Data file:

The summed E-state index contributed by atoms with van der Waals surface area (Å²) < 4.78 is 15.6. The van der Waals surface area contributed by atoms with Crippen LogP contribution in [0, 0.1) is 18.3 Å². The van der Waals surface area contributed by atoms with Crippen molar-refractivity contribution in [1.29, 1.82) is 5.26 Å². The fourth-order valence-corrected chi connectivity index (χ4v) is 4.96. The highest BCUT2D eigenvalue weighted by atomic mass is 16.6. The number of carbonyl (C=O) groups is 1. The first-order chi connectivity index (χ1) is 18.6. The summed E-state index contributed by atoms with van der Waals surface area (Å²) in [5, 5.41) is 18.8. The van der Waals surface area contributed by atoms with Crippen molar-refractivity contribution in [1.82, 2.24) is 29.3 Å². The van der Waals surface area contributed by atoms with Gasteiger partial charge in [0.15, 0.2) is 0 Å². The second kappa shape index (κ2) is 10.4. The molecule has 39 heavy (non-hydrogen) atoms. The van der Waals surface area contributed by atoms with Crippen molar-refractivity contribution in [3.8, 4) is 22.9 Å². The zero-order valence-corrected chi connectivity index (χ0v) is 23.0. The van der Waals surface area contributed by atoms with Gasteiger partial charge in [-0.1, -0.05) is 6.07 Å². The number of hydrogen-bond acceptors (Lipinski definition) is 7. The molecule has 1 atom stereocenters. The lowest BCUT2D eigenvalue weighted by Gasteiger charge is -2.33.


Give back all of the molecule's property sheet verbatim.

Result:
The summed E-state index contributed by atoms with van der Waals surface area (Å²) < 4.78 is 15.6. The van der Waals surface area contributed by atoms with Crippen LogP contribution in [0, 0.1) is 18.3 Å². The van der Waals surface area contributed by atoms with Crippen molar-refractivity contribution in [1.29, 1.82) is 5.26 Å². The fourth-order valence-corrected chi connectivity index (χ4v) is 4.96. The highest BCUT2D eigenvalue weighted by atomic mass is 16.6. The number of carbonyl (C=O) groups is 1. The first-order chi connectivity index (χ1) is 18.6. The summed E-state index contributed by atoms with van der Waals surface area (Å²) in [5, 5.41) is 18.8. The van der Waals surface area contributed by atoms with Crippen molar-refractivity contribution in [1.82, 2.24) is 29.3 Å². The van der Waals surface area contributed by atoms with Gasteiger partial charge in [0.15, 0.2) is 0 Å². The second kappa shape index (κ2) is 10.4. The molecule has 39 heavy (non-hydrogen) atoms. The van der Waals surface area contributed by atoms with Crippen molar-refractivity contribution in [3.8, 4) is 22.9 Å². The zero-order valence-corrected chi connectivity index (χ0v) is 23.0. The van der Waals surface area contributed by atoms with Gasteiger partial charge in [-0.1, -0.05) is 6.07 Å². The number of hydrogen-bond acceptors (Lipinski definition) is 7. The molecule has 1 atom stereocenters. The lowest BCUT2D eigenvalue weighted by Gasteiger charge is -2.33.